Photo: Anne Lawrence, A different playground, 2021

She closed her eyes and drew in a slow breath. The story came out in long chunks of narrative, interrupted by details and observations that jumped us forward or backward in the timeline that she was slowly unspooling. It took over an hour on a gray Saturday morning to unwind the events from that infamous Friday. It had started as a game. Playing pretend. But it devolved and then spun out of control. There were sides taken, speeches were given, troops rallied, and a siege. She described huddling with her friends at the top of the playground as wave after wave came.

I sat enraptured and tried not to interrupt too much, just enough to make sure I understood, but I didn’t want to break her flow. She embodied the story as she told it, raising her voice, welling up with tears, bringing it down to a whisper; slowly peeling back the layers and reconstructing the events. She drew diagrams, we looked at Google Earth to plot locations. She described the characters, the motivations, the dialogue, all of the important minutiae needed to feel like I was really there. It was important to her that I understand. For her, the story was epic.

What happened? I can’t say, it’s her story. Instead, I can comment on the sheer energy and raw emotion that comes out when the social rules in elementary school crack open, when all of the tides of justice and hero, victim, or bully collide. The play that started as pretend became a story that pushed the kids into roles that animated behaviors, more and more extreme. Actions were set in motion that later seemed inevitable: the tension, the rumor, the mob, storming the playground. By the end, the narrative had transcended the ordinary skirmish and entered the sphere of high drama, defining lore. Everything up to this day was before; now we were in the after.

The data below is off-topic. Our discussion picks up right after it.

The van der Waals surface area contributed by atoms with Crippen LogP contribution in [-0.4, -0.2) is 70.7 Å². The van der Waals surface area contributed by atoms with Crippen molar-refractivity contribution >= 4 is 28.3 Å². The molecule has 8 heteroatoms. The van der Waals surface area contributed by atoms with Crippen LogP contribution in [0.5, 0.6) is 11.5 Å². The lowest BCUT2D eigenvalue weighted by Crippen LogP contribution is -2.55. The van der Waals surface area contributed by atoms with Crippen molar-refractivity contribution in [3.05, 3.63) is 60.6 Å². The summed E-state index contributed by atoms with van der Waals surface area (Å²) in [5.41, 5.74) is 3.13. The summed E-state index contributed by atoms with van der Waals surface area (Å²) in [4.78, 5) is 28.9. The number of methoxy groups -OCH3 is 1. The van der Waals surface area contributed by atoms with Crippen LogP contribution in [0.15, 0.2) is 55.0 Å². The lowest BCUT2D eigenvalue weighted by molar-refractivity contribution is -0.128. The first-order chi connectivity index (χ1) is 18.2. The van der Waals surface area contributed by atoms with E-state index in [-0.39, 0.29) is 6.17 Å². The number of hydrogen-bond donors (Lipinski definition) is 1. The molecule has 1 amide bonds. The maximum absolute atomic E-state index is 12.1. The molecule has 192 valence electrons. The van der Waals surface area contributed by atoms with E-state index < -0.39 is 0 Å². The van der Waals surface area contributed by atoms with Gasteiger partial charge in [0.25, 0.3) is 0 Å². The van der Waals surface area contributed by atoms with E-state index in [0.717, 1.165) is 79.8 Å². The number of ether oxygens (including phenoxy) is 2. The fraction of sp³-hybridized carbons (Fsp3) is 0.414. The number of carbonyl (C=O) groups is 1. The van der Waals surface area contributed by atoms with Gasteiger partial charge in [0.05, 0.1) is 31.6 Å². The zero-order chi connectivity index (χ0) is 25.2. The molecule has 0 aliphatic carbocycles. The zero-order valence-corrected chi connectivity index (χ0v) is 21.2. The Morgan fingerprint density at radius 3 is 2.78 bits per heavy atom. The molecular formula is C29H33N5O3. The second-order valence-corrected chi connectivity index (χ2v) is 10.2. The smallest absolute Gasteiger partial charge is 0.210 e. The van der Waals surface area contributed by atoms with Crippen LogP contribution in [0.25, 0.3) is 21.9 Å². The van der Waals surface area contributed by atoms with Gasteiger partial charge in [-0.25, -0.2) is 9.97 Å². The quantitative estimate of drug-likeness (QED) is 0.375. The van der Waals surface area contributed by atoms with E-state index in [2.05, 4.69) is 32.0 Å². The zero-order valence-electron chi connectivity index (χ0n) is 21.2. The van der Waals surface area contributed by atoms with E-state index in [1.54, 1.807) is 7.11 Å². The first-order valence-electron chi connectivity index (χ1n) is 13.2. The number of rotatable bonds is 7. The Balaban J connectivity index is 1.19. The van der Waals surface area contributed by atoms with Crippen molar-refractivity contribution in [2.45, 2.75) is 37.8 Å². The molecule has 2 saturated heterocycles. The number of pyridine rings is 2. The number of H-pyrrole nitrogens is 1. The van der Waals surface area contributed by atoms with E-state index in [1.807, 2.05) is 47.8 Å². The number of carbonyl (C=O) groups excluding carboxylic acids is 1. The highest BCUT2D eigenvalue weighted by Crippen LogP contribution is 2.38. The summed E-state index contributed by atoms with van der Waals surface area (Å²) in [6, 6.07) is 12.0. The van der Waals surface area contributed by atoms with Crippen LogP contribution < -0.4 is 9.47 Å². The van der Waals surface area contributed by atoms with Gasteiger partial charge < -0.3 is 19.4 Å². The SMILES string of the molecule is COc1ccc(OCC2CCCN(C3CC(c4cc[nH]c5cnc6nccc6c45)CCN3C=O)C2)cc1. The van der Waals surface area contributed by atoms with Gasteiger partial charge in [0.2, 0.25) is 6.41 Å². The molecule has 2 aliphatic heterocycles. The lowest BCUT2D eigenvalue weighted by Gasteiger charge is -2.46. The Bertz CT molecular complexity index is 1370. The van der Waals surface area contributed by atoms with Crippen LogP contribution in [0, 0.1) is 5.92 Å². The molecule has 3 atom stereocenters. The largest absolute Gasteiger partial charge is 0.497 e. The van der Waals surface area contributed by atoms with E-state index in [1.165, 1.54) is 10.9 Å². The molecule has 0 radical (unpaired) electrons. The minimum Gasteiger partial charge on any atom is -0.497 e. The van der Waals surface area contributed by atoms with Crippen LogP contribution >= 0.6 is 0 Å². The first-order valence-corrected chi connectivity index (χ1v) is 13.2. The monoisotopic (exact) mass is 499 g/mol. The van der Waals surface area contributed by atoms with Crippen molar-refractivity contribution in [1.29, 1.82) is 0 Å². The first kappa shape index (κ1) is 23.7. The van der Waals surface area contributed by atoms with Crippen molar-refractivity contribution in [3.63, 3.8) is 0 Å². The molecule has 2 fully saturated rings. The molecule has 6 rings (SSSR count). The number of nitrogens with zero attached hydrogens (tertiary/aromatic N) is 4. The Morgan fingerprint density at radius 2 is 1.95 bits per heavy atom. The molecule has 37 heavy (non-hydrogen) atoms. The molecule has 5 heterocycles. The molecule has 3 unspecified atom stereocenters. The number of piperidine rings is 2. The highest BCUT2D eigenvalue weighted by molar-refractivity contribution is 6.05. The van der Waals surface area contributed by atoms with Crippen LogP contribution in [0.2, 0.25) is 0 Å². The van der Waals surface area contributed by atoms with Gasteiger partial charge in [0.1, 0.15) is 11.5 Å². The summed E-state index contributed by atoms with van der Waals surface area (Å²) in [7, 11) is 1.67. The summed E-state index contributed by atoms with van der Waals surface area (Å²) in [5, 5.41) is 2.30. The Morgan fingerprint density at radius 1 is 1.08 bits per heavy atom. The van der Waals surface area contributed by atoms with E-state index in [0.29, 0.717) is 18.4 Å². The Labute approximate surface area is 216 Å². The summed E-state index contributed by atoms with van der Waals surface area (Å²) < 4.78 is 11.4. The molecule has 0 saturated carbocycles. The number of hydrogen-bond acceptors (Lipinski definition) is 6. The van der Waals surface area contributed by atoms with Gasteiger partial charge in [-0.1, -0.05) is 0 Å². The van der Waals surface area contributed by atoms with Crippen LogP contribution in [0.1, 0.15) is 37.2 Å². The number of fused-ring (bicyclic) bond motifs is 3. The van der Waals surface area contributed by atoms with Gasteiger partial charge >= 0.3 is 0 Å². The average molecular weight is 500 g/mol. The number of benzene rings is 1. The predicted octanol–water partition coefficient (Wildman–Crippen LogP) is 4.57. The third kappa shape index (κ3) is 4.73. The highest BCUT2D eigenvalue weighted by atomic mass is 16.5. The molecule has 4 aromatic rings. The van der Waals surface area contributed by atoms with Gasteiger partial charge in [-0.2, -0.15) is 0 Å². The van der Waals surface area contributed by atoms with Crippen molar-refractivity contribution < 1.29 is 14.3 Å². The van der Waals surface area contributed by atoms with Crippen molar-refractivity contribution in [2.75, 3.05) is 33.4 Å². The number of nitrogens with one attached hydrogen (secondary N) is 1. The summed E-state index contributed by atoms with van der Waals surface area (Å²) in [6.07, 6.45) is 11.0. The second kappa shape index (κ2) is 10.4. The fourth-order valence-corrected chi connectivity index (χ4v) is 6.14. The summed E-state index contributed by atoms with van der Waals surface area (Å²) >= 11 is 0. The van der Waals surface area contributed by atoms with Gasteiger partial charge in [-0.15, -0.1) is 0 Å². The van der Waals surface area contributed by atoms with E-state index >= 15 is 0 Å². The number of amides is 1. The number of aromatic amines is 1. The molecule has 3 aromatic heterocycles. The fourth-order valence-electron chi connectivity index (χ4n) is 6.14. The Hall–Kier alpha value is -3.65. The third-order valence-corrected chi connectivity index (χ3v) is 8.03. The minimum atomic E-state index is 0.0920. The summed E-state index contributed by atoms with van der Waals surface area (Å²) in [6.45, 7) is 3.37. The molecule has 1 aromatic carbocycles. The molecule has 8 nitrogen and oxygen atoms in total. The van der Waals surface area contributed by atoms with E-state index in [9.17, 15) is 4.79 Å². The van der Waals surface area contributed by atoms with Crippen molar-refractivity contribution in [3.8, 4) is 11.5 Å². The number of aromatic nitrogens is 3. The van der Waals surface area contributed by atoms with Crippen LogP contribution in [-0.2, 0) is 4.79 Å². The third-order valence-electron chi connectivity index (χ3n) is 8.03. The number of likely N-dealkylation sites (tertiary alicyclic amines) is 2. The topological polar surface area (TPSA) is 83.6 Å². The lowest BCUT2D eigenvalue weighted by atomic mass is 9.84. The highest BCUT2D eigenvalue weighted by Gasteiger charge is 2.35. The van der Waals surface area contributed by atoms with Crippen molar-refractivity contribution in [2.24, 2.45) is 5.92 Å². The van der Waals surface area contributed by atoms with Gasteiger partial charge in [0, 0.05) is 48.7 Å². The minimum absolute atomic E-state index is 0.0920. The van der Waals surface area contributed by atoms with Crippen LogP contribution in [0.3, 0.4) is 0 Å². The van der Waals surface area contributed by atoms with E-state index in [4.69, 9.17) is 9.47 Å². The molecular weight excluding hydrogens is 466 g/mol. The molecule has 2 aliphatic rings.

It had been just over a week since the siege at the Capitol in D.C. on January 6, 2021. We had talked about it at home as a “temper tantrum” thrown by adults. She didn’t think it made much sense because you never get what you want that way. Her favorite subject at school was Texas history. At night, she would catch me up on what was happening, who was doing what, and what that meant. I couldn’t wait to find out how it would end, Texas, a state? No way! In January, they were studying the Alamo, arguably one of the most famous sieges in U.S. history. It was as if, for a moment all of the anger, fear, and rage from history, from current events, and from childhood converged in one place at one time. It was terrifying and electrifying.

Children learn through play, that’s its function. As a witness to the story, I felt awe at the sheer intensity of the event. I wonder what they learned that day?

Photo: Anne Lawrence, A different playground, 2021

Writer, researcher, observer